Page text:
Referring now to FIG. 2b, there is illustrated the vector diagram associated with the interference pattern or grating recorded within the storage media 10. Each of the beams has a propagation vector or K-vector (KR), the data beam being represented by the K-vector KD, labeled "D", and the reference beams represented by the K-vector KR1-1 and KR2-1, being labeled R1-1 and R2-1, respectively. Whenever the data beam and one of the reference beams interfere, an interference grating is stored comprised of three dimensional dark and light patterns. These dark and light patterns can be viewed as a plurality of parallel grating planes that are spaced apart with a grating vector passing through the planes and perpendicular thereto. This grating vector (G) is represented by the following equation:

G=KD -KR                                         (1)

There is a grating vector for each recording. These are labeled G1-1 and G1-2 corresponding to the reference beam that was used. It can be seen that a grating vector G1-1 is provided for the interference between the data beam and the reference beam R1-1 and a grating vector G1-2 is provided for the interference between the reference beam R1-2 and the data beam.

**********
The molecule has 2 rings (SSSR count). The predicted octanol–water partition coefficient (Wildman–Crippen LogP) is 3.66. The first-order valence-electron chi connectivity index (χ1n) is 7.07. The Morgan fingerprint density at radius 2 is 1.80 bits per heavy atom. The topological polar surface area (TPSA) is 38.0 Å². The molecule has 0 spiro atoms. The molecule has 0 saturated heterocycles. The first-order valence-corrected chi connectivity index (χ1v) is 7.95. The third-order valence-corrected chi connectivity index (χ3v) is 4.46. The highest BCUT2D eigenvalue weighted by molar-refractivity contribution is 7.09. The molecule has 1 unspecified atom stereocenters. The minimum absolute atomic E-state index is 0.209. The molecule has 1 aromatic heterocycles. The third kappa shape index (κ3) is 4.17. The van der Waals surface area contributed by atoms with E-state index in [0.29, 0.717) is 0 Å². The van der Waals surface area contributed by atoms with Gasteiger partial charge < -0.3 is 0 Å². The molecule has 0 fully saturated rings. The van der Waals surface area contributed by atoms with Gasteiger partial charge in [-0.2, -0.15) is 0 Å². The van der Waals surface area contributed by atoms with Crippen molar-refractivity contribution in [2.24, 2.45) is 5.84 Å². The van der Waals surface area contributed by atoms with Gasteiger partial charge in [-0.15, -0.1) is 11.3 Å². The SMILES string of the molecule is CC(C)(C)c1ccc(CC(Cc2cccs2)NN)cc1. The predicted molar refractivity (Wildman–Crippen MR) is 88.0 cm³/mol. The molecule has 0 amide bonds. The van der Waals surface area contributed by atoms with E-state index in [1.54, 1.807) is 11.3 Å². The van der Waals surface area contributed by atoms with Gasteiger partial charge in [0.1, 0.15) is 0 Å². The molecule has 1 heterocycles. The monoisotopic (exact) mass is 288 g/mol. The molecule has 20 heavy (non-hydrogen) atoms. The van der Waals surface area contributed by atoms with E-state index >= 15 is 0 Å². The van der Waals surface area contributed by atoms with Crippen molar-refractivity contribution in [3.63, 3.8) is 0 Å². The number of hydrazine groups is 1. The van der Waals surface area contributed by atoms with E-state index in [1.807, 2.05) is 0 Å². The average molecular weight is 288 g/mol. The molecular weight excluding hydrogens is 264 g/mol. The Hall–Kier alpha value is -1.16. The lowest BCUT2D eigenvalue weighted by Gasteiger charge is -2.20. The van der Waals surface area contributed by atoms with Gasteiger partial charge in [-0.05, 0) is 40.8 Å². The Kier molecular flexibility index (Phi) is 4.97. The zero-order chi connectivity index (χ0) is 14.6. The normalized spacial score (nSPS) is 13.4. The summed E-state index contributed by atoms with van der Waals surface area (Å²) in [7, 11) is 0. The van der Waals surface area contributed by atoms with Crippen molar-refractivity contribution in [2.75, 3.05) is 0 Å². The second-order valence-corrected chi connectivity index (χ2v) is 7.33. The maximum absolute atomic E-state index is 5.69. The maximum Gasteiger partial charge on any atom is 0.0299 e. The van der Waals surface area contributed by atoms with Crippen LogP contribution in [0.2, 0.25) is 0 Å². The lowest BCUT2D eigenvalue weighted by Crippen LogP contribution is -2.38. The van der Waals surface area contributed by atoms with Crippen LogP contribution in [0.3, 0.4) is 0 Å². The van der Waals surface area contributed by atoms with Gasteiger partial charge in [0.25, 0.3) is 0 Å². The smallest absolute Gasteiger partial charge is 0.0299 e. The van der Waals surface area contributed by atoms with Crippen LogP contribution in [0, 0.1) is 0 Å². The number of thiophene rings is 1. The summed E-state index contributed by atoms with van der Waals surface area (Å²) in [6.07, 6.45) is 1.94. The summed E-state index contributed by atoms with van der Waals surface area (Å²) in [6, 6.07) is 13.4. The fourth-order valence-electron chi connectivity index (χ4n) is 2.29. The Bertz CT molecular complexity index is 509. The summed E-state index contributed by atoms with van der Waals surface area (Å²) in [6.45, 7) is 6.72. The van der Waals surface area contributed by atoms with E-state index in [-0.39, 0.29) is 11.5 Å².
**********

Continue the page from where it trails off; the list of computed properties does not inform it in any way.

Referring now to FIG. 2c, there is illustrated a vector diagram for the data reconstruction operation. During data reconstruction, a reference beam is passed through the storage region 54 in the storage media 10. The propagation vector KRD, labeled "RD", for the reconstructed data beam will be the sum of the reference beam vector and the grating vector as shown in Equation 1. With respect to FIG. 2b, it can be seen that the grating vector is always in the same plane as the reference beam and the data beam that formed the interference grating, this being again the plane of incidence (POI). As such, if the reference beam is in the same POI as the grating vector during a Read operation, the reconstructed data beam will also be in the same plane and this reconstructed data beam will be in the same direction as the original data beam. Therefore, if the original data beam was directed at the detector 42, the reconstructed data beam will also be directed at the detector 42.